ABOUT ALFRED WALLIS
Alfred Wallis of St Ives - The painting career of Alfred Wallis
In 1890 at the age of 35, Alfred Wallis moved to St Ives where he set up a business as a marine stores dealer. From about 1912, after the business closed, he worked for the next ten years or so as an odd job man for a local antiques dealer. When his wife, Susan died in 1922, he found himself alone, and so took up painting “for company”.
His paintings are truly naive, totally untutored and uninhibited. Perspective is largely ignored, and the size of an object will vary according to the importance he placed upon it! He had no regard at all for “proper artist’s” paints – preferring to use ordinary household or ship’s paint (and indeed anything else that came to hand – pencil, crayon, etc). He was also happy to paint on whatever scrap of material came his way – often using bits of old cardboard salvaged from the local grocer. These he would cut into irregular shapes to suit his purpose.
ALFRED WALLIS MEETING BEN NICHOLSON
By a lucky chance, Wallis was “discovered” one summer’s day in 1928 by Ben Nicholson and Christopher Wood, who were on a day trip to St Ives and just happened to be walking past Wallis’ cottage in Back Road West when they noticed him seated inside at his table – engrossed in painting.
They bought several paintings at this first meeting, and also took it upon themselves to promote his work and bring it to the attention of the modern art scene of the time. Despite receiving some recognition and selling a fair quantity of his paintings, Wallis continued to live in poverty, and with his faculties deteriorating, eventually had to give up his cottage and was moved into the Workhouse at Madron, where he died shortly afterwards, in 1942 aged 86.
He was buried in Barnoon cemetery overlooking Porthmeor Beach. During his life time, little did he know that his paintings (that he would sell for a few shillings) were to gain such worldwide recognition – changing hands for tens of thousands of pounds.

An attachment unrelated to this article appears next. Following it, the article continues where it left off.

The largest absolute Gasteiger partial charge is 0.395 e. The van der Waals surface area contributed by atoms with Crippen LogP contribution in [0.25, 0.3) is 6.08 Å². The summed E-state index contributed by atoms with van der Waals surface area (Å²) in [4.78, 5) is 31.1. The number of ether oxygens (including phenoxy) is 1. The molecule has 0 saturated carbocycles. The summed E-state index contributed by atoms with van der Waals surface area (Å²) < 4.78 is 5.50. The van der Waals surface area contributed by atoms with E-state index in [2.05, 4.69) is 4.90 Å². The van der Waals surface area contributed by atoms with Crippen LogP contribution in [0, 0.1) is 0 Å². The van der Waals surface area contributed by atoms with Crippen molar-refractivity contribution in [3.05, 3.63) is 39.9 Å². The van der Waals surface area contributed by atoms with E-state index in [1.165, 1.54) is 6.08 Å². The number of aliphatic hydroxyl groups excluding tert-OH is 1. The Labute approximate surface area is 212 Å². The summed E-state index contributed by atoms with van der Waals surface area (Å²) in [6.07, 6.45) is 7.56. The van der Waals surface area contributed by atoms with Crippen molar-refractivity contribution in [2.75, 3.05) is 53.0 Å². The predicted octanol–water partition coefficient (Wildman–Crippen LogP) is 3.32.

ALFRED WALLIS AND ST IVES
Alfred Wallis and his wife Susan both came from Plymouth, and so would have been regarded as outsiders amongst the closely-knit St Ives community when they arrived during the time when the fishing industry was at its very peak. However, this did not deter him from opening a successful business on the Wharf in St Ives during the late 1880s. Dealing in second-hand marine stores and other miscellaneous scrap, the business prospered for well over 20 years until the decline of the fishing fleet eventually led to its closure. But by using their savings he and Susan were then able to purchase a little cottage in Back Road West, and Alfred continued to make a living as best he could, doing odd jobs around the town wherever he could find them, even making and selling ice cream at one point!
Along with his wife he had always held deep religious convictions and in 1904 Alfred Wallis joined the local Salvation Army, in which he played an active role. He had moved to St Ives only a few years after the railway came to the town and therefore witnessed at first hand the significant impact of its arrival. The railway opened up the little fishing port to a great influx of day trippers and holiday-makers and with them came the artists, who were utterly enchanted with the beauty of the place and its stunning light. All around St. Ives he would have seen both amateur and professional painters at work and, after Susan’s death in 1922, this probably had some influence on him taking up painting himself. At this point it was fortunate that he had the encouragement and support of three local shopkeepers – namely an antique dealer, a watchmaker and Mr Baughan, the local grocer who kept up a steady supply of bits of cardboard for him to paint on (this was Wallis’ favoured material).
Wallis continued to live and work in his cottage, but led an increasingly tormented existence – believing himself to be persecuted and pursued by agents of the devil in the form of local children and also by his dead wife who berated him day and night from the grave. In his pitifully demented state even the wireless was an instrument of Satan and was regarded with fear and suspicion. By this time he had fallen out with his step-children, who he believed had stolen from him, and neither was he on the best of terms with neighbours, who despite all his apparent hostility continued to help him whenever possible.
Eventually however, matters worsened and he was no longer able to stay in the cottage, and so with his agreement was transferred to the Workhouse at Madron. There he became a little more settled and resumed painting for what was the remaining 14 months of his life. Alfred Wallis was brought back to St Ives for burial and received a full Salvation Army funeral, attended by a number of notable artists including Ben Nicholson and Barbara Hepworth. The grave in Barnoon cemetery is fittingly distinctive and is covered with colourful tiles made by Bernard Leach. The inscription reads: “Alfred Wallis – Artist and Mariner”.
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